If you have a laptop and a smartphone, you’ll have the option to skip these items:

  • Television (stream TV online)
  • Stereos and radios (you can even get your favorite stations via apps)
  • Clocks (built-in alarms, too)
  • Desktop computers
  • GPS devices
  • DVDs
  • Address books
  • Video recorders or cameras

A good smartphone, like the Samsung Galaxy S6, or a solid tablet like the iPad Pro can reduce the electronics on your packing list to a single item. And don’t forget your charger!

5. Go Digital

snowbird checklist


Important paperwork is a must on your packing list. Rental agreements, essential insurance documents, driver’s licenses and other forms of identification, tax forms (if you’ll be on the road past April 15)— all of these items should come with you.

In most cases, you don’t actually need the original copies of these documents. That’s where you can save some space and avoid ruining your most critical paperwork. Before you leave, scan or photograph key documents and save them on a secure software program so you can access them digitally.

6. Pack for Your Pets

snowbird packing list


If you’re bringing pets along for the ride, they’ll also need their own packing lists. Here’s a pet-specific checklist to reference before your travels.

  • Does your pet have prescriptions that need to be packed or refilled before leaving?
  • Do you have copies of your pet’s medical records?
  • Do you plan on buying the essentials like food, leashes, dishes, etc. for your pet at your destination, or do they need to come with you?
  • Did you pack some of your pet’s favorite toys or blankets to provide some comfort during your travels?

7. Cook at Home

what is a snowbird


It’s not exactly practical (or budget-friendly!) to have every meal in a restaurant for months on end. However, unless you’re traveling via RV, you probably don’t have the space to pack much kitchen equipment.

If you return to the same snowbird residence every year, consider buying a second set of your most common kitchen items and keeping them in your temporary space. If you don’t own the residence, you can also prioritize packing expensive items and buy the cheaper items each year. 

If you rent in the same city every year, it might also be worth it to look into self storage. A small storage unit for your appliances, table settings, and other household necessities can save you money and space when you make the trip each year.

8. Don’t Pack What You Can Buy

snowbirds packing list for travel


It might be tempting to pack toothpaste, mouthwash, and other essentials, thinking it will save you money. However, it could end up costing you. Items like shampoo and body wash take up space and can make a mess in transit. If you’re flying, these toiletries add unnecessary weight to your checked luggage.

Bring travel sizes for the extent of your travel, but consider buying full-size toiletries at your winter residence. The amount you’d save by bringing your current set is likely not worth the hassle.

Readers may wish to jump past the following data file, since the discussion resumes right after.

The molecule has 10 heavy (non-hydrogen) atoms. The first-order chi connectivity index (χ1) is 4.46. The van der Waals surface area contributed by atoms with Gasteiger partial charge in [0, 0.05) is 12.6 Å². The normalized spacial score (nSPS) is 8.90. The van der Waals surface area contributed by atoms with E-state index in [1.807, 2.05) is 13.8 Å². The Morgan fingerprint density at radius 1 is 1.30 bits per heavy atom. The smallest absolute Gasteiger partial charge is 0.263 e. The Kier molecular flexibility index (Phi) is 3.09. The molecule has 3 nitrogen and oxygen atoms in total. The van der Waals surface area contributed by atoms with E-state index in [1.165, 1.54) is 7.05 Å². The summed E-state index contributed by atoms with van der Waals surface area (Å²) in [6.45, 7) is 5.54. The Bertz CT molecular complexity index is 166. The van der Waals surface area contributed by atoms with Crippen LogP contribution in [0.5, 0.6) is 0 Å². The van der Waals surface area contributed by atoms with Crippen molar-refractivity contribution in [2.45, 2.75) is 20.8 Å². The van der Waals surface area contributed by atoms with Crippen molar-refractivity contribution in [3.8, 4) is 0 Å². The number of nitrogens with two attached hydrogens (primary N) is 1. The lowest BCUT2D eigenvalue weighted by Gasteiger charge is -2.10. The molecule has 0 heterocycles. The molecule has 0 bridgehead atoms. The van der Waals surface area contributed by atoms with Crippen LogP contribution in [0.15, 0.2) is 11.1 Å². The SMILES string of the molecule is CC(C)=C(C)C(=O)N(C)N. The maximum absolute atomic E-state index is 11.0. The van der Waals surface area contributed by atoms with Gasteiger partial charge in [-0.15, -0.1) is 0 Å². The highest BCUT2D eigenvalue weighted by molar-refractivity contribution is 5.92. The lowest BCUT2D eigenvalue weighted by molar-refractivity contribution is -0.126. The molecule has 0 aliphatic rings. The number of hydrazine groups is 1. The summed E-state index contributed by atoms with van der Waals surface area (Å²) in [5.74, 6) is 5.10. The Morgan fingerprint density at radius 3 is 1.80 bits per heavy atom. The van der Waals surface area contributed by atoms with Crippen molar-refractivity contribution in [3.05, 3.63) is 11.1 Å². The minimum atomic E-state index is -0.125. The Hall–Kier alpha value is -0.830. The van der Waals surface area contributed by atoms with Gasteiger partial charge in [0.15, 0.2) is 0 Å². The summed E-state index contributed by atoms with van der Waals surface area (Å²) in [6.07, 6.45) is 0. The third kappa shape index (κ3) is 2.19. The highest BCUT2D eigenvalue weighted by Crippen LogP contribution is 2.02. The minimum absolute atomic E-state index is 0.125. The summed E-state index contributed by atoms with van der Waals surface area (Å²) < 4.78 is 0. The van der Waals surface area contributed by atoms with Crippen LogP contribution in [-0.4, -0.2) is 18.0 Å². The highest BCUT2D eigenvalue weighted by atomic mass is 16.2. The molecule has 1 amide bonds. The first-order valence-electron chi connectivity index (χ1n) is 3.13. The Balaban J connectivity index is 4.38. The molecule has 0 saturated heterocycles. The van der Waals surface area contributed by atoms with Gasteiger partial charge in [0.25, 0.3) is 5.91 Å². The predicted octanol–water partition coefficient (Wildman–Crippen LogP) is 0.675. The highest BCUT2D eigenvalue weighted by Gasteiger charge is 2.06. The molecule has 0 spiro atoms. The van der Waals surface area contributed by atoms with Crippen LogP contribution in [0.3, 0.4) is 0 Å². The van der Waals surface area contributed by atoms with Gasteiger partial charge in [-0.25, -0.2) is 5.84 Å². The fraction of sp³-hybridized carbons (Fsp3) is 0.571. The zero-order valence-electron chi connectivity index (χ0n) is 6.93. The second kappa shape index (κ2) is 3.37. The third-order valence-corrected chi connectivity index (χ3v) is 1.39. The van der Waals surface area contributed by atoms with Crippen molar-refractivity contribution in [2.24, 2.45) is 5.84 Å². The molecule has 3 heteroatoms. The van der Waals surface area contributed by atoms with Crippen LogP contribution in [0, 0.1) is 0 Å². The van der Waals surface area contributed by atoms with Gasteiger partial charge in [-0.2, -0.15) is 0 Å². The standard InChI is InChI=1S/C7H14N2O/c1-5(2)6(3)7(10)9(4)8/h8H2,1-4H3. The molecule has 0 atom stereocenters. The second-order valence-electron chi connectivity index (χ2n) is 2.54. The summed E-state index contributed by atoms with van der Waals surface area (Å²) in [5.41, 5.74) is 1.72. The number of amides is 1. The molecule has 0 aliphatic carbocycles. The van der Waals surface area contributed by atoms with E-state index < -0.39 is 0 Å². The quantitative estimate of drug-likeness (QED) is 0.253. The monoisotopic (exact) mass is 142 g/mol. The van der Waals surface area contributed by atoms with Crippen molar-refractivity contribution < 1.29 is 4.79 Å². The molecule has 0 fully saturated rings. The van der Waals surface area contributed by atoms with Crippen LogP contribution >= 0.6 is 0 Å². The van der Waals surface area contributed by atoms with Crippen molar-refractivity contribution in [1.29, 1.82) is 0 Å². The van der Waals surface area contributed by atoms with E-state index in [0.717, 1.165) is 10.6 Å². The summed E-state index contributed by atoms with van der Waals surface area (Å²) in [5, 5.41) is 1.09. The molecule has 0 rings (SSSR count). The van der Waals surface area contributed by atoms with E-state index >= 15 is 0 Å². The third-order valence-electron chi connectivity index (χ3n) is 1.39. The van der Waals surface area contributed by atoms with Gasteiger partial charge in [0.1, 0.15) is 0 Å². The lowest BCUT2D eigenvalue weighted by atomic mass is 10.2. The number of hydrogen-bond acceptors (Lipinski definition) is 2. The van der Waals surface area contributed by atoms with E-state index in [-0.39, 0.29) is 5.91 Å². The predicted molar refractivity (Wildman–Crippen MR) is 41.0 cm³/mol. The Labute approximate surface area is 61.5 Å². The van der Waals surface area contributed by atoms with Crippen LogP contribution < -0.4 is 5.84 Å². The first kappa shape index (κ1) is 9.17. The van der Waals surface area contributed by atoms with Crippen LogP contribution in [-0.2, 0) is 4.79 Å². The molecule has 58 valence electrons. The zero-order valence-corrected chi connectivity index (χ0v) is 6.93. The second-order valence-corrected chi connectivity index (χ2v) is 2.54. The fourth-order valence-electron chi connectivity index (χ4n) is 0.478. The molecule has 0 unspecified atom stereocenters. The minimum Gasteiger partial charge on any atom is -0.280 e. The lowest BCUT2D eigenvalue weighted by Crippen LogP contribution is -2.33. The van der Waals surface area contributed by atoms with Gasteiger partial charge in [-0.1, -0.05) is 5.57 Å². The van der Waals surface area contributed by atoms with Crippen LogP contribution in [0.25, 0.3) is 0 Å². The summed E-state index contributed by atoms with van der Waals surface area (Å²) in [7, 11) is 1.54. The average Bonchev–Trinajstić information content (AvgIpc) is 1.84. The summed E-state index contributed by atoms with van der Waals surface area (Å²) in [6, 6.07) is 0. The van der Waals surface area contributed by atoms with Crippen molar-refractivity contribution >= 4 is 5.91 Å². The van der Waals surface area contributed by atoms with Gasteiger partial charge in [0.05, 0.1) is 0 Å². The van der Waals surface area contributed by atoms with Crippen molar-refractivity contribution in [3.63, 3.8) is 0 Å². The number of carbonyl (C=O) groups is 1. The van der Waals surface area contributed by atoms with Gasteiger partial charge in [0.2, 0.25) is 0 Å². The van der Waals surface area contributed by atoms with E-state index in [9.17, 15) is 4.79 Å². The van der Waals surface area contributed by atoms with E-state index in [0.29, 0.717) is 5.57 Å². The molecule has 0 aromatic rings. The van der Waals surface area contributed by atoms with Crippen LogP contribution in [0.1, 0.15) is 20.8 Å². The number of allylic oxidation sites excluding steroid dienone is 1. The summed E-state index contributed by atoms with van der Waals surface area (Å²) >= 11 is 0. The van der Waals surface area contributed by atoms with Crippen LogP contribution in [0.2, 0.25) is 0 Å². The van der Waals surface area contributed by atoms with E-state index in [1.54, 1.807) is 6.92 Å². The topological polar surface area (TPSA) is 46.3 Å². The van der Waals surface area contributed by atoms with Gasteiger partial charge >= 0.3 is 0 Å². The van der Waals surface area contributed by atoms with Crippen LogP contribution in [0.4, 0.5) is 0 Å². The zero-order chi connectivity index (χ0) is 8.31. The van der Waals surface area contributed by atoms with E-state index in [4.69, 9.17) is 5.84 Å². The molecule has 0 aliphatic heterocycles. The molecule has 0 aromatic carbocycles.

9. Decide to Mail or Store

how to become a snowbird


If you have a lot of small items that you use year after year, weigh the value of a storage unit versus mailing items back and forth. Check out our storage unit estimator to see how much room you’d need in a storage unit, and take a look at the shipping costs for USPSUPS, and FedEx before making a decision.

Also, don’t forget to forward your mail. It takes about five minutes and costs $1.05 to forward your USPS mail to a temporary residence for up to one year. You can do it online right now!

10. Try Self Storage

renting storage when a snowbird


Self-storage comes in handy in all kinds of snowbird situations. Maybe you want car storage while you are gone. You may want to stash precious valuables while you’re out of state. Whatever the reason, self-storage is a helpful resource that exists in most locations around the globe. 

Find a self storage location near you, and one of our managers can get you set up with the storage space that is right for you.

This post originally appeared on the Life Storage blog on 12/22/15 and was revised on 12/21/18 & 7/19/23 to provide new information.

About the Authors

Alexa Nizam

Alexa Nizam is a professional writer with five years of experience writing for B2B, B2C, and lifestyle publications. She holds a Bachelor’s degree in Marketing from The University of Texas at Austin (hook ‘em!). Alexa’s writing business has been featured in Business Insider, and her work appears in blogs for Buffer, Lemonlight, and The Momentum. When she’s not sitting in LA traffic, you can find her at the beach, drinking coffee, or drinking coffee at the beach.

Lauren Thomann

Lauren Thomann has written about self storage and moving since 2015, making her our storage expert. She earned a Bachelor’s degree in English and Linguistics and has published over 150 articles on moving, storage, and home organization. She is also a contributing writer at and Martha Stewart.